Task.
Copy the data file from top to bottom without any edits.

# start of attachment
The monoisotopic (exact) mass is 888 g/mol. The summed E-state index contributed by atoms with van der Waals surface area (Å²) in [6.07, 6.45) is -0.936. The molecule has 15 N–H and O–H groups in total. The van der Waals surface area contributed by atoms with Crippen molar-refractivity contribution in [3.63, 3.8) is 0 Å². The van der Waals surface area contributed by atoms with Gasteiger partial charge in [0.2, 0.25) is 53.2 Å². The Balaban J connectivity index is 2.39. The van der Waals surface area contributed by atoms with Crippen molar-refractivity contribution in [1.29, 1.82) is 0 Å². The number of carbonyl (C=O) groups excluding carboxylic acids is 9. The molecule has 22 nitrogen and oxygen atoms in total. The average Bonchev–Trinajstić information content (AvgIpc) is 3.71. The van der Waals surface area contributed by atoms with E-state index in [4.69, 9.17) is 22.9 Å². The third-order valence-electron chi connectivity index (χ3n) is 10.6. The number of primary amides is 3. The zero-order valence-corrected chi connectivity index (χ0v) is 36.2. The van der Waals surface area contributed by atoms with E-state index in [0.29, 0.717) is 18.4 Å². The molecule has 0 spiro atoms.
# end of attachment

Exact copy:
The monoisotopic (exact) mass is 888 g/mol. The summed E-state index contributed by atoms with van der Waals surface area (Å²) in [6.07, 6.45) is -0.936. The molecule has 15 N–H and O–H groups in total. The van der Waals surface area contributed by atoms with Crippen molar-refractivity contribution in [3.63, 3.8) is 0 Å². The van der Waals surface area contributed by atoms with Gasteiger partial charge in [0.2, 0.25) is 53.2 Å². The Balaban J connectivity index is 2.39. The van der Waals surface area contributed by atoms with Crippen molar-refractivity contribution in [1.29, 1.82) is 0 Å². The number of carbonyl (C=O) groups excluding carboxylic acids is 9. The molecule has 22 nitrogen and oxygen atoms in total. The average Bonchev–Trinajstić information content (AvgIpc) is 3.71. The van der Waals surface area contributed by atoms with E-state index in [4.69, 9.17) is 22.9 Å². The third-order valence-electron chi connectivity index (χ3n) is 10.6. The number of primary amides is 3. The zero-order valence-corrected chi connectivity index (χ0v) is 36.2. The van der Waals surface area contributed by atoms with E-state index in [0.29, 0.717) is 18.4 Å². The molecule has 0 spiro atoms.